The EGX lost 1.2 billion Egyptian pounds (172.6 US dollars) on Sunday following the events, canceling out a gain of 990 million pounds (142.4 million dollars) last week, which came close on the heels of the country’s referendum being approved earlier this month.

Egyptians begin voting on constitution

A woman casts her vote at a polling station during a referendum on Egypt's new constitution in Cairo on January 14, 2014. (Reuters/Mohamed Abd El Ghany)
A woman casts her vote at a polling station during a referendum on Egypt's new constitution in Cairo on January 14, 2014. (Reuters/Mohamed Abd El Ghany)
A woman casts her vote at a polling station during a referendum on Egypt’s new constitution in Cairo on January 14, 2014. Egyptians began voting on Tuesday in a constitutional referendum, the first ballot since the military overthrew Islamist president Mohamed Mursi. (Reuters/Mohamed Abd El Ghany)

Cairo, Asharq Al-Awsat—Amid a heightened security atmosphere across the country on Tuesday, Egyptians began voting in a referendum over amendments to the country’s 2012 constitution, in a process set to last until Wednesday evening.

More than 50 million voters are expected to line up at 3,367 polling stations for a vote that is seen as the first major step in the military-backed political roadmap for the country that was implemented following the ouster of former President Mohamed Mursi last July.

Hisham Mokhtar, a member of the Supreme Committee for Elections, a body set up in September by interim President Adly Mansour to oversee the amendments to the constitution and the subsequent referendum, told Asharq Al-Awsat that “voting will begin at 9am and end on 9pm on the first day, and will extend on the second day until the last voter” has cast their ballot.

According to the Egyptian military, a total of 160,000 troops have been deployed to provide security, with tensions mounting as the vote gets underway following a spate of recent bombings in the country, which the interim government has blamed on the Muslim Brotherhood.

Speaking to Asharq Al-Awsat, an official in the country’s Finance Ministry said that the costs of overseeing the referendum are set to rise 1.2 billion Egyptian pounds (173 million US dollars) over the referendum on the 2012 constitution, mainly as a result of the beefed up security measures taken this time.

Shortly before polls opened at 9am, an explosive device went off outside a courthouse in the working-class Cairo neighborhood of Imababa. The explosion damaged the front of the building, shattering windows in nearby buildings. No casualties or fatalities have been reported.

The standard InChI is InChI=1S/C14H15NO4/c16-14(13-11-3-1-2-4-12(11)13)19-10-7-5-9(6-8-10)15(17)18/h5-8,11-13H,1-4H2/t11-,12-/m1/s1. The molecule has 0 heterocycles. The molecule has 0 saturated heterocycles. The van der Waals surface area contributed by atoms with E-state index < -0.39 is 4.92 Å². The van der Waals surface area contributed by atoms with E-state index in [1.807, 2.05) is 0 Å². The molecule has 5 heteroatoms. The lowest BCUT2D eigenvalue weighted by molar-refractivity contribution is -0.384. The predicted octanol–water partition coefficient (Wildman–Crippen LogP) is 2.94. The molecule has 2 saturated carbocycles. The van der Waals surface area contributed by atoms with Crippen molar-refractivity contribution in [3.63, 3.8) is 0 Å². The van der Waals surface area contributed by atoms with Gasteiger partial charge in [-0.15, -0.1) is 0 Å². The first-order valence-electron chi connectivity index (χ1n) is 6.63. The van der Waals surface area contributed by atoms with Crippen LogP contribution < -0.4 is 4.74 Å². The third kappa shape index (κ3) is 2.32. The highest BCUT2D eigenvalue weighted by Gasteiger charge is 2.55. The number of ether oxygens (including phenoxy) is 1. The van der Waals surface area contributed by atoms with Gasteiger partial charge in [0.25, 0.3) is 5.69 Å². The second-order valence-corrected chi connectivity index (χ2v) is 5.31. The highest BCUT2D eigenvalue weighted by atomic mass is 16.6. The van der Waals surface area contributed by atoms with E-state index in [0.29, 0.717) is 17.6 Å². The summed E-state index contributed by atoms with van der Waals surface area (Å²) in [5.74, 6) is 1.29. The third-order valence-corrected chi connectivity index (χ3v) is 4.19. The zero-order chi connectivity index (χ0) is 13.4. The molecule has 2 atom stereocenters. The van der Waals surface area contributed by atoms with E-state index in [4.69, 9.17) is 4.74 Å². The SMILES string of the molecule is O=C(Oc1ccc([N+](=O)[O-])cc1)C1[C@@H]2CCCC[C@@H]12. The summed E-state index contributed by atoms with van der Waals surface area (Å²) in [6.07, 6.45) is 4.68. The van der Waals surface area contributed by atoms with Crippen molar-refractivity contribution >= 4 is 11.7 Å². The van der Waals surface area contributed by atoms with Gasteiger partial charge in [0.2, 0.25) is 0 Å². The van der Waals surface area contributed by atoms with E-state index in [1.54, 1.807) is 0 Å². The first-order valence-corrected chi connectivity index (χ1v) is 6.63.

With the referendum crucial in ratifying the mandates of both the military and the interim government, both are relying heavily on a “yes” vote and a high turnout to give backing to their decision to depose Mursi in July and the subsequent arrests of leadership figures from his group, the Muslim Brotherhood, as well as the ban placed on the group and its designation as a terrorist organization in December.

The Brotherhood has called for a boycott of the vote.

Interim President Adly Mansour, addressing himself to Egyptians after casting his own ballot this morning, said: “You must come out and vote to prove to those behind the dark terrorism that you are not afraid.”

Egyptians will be casting a “yes” or a “no” vote on the amendments made to the constitution put forward by forward President Mohamed Mursi in 2012, the country’s sixth nationwide vote since former President Hosni Mubarak was ousted following the 2011 revolution.

Changes to the 2012 constitution include provisions that the appointment of country’s defense minister—a post currently held by the widely popular Gen. Abdel-Fattah El-Sissi—be approved by the Supreme Council of the Armed Forces (SCAF), for the first eight years after the constitution is ratified. It also places the responsibility of appointing the country’s prosecutor-general with the Supreme Judicial Council, whereas Mursi’s 2012 constitution gave that responsibility to the president. The new constitution also imposes a ban on any political parties “formed on the basis of religion.” The second article of the 2012 constitution, pertaining to the principles of Islamic Shari’a law being the main source of legislation, has also been retained, but an additional article seeking to define those principles—at the time seen as a possible way to use a more stringent form of Shari’a law more palatable to the Brotherhood and its conservative Salafist allies—has been removed.

Egyptians living abroad cast their votes on the referendum last week, with voting in absentia closing on Sunday.

The reaction to the vote has been highly polarized, with supporters of ousted President Mursi pointing to what they believed was a low turnout, with only 15 percent of those eligible to vote actually doing so.

The Supreme Committee for Elections, however, has said that the vote had drawn some 104,000 voters abroad, compared to the 93,000 voters who cast their ballots on the 2012 constitution put forward by Mursi.